Apple to unlock the NFC chips on its iPhones for broader use

Joanna Estrada
May 27, 2018

We may now all be focused on what comes after the iPhone X, but things are heating up in court over the iPhone 6, a smartphone that's now nearly four years old. Apple was aware that the iPhone 6 and iPhone 6 Plus were more likely to bend than the previous iPhone 5s, new court documents reveal, as part of a class-action lawsuit filed in 2016. Apple will reportedly introduce these new features and capabilities during their WWDC keynote in less than two weeks. Judge Koh wrote that "one of the major concerns Apple Identified prior to launching the iPhones was that they were 'likely to bend more easily when compared to previous generations'".

The bending issues with the iPhone 6 and 6 Plus date back to shortly after the phones' release in September 2014. According to information made public in a court filing, obtained by Motherboard, the Cupertino company found that the iPhone 6 was 3.3 times more likely to bend than the iPhone 6, and the iPhone 6 Plus was 7.2 times more likely to bend. It would be interesting to see what would be Apple's explanation this time around. Affected devices were blighted by a flickering gray bar at the top of the display, while the touch panel would either become intermittently responsive, or unresponsive all together.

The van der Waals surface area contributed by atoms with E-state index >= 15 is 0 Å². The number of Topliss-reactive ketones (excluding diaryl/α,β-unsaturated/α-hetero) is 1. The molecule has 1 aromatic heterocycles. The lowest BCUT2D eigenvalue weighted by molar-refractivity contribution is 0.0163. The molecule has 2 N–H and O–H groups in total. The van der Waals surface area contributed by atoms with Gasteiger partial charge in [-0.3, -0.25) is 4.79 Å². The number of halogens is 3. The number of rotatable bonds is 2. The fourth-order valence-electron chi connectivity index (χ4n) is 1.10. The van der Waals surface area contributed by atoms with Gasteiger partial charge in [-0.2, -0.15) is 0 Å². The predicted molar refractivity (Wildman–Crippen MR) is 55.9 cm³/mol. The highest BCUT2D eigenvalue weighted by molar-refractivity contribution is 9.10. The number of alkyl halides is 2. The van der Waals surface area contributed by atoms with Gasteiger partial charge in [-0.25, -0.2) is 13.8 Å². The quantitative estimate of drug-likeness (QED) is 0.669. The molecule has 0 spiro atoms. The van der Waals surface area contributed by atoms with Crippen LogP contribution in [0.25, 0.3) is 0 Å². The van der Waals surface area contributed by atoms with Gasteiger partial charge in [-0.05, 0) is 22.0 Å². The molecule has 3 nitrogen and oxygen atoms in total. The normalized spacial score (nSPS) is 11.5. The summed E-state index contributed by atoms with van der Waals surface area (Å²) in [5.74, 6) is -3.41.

Regarding those devices displaying the so-called "touch disease", Apple said that the issue was due to iPhones being "dropped multiple times on a hard surface and then incurring further stress on the device". Apple did address the issue in an engineering change implemented in 2016, and ultimately the company (after several months) made a decision to offer a fix programme.

At the time, Apple downplayed the rumours, stating that out of all the iPhone 6 units in the wild and in pockets, only nine people have complained about curvature of the handset.

In addition, the documents revealed that Apple started making internal changes to the iPhone 6 design by May 2016. The lawsuit contends that an internal investigation led to underfill being applied beneath the Touch IC component to stop the problem from recurring, a change to iPhone 6 and 6 Plus production that Apple did not make public. Apple isn't commenting as you'd expect, but it certainly isn't looking good for the company right now.

Other reports by Click Lancashire

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